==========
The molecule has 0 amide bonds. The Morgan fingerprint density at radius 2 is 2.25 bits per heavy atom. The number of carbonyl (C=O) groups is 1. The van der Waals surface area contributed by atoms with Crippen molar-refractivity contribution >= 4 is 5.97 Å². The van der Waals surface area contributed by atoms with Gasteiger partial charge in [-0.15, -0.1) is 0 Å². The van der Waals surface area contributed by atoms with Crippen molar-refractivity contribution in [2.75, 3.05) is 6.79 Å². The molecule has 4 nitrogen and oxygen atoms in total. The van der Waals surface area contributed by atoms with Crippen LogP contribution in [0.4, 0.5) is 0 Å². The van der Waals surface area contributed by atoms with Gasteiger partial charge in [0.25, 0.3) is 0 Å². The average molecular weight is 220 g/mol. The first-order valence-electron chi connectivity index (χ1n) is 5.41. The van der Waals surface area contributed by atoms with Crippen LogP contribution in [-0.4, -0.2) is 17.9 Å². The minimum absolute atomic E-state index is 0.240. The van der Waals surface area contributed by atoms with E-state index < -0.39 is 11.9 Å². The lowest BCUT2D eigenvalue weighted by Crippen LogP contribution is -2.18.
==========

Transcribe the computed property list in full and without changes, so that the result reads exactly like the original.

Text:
The molecule has 0 amide bonds. The Morgan fingerprint density at radius 2 is 2.25 bits per heavy atom. The number of carbonyl (C=O) groups is 1. The van der Waals surface area contributed by atoms with Crippen molar-refractivity contribution >= 4 is 5.97 Å². The van der Waals surface area contributed by atoms with Gasteiger partial charge in [-0.15, -0.1) is 0 Å². The van der Waals surface area contributed by atoms with Crippen molar-refractivity contribution in [2.75, 3.05) is 6.79 Å². The molecule has 4 nitrogen and oxygen atoms in total. The van der Waals surface area contributed by atoms with Crippen LogP contribution in [0.4, 0.5) is 0 Å². The van der Waals surface area contributed by atoms with Gasteiger partial charge in [0.25, 0.3) is 0 Å². The average molecular weight is 220 g/mol. The first-order valence-electron chi connectivity index (χ1n) is 5.41. The van der Waals surface area contributed by atoms with Crippen LogP contribution in [-0.4, -0.2) is 17.9 Å². The minimum absolute atomic E-state index is 0.240. The van der Waals surface area contributed by atoms with E-state index < -0.39 is 11.9 Å². The lowest BCUT2D eigenvalue weighted by Crippen LogP contribution is -2.18.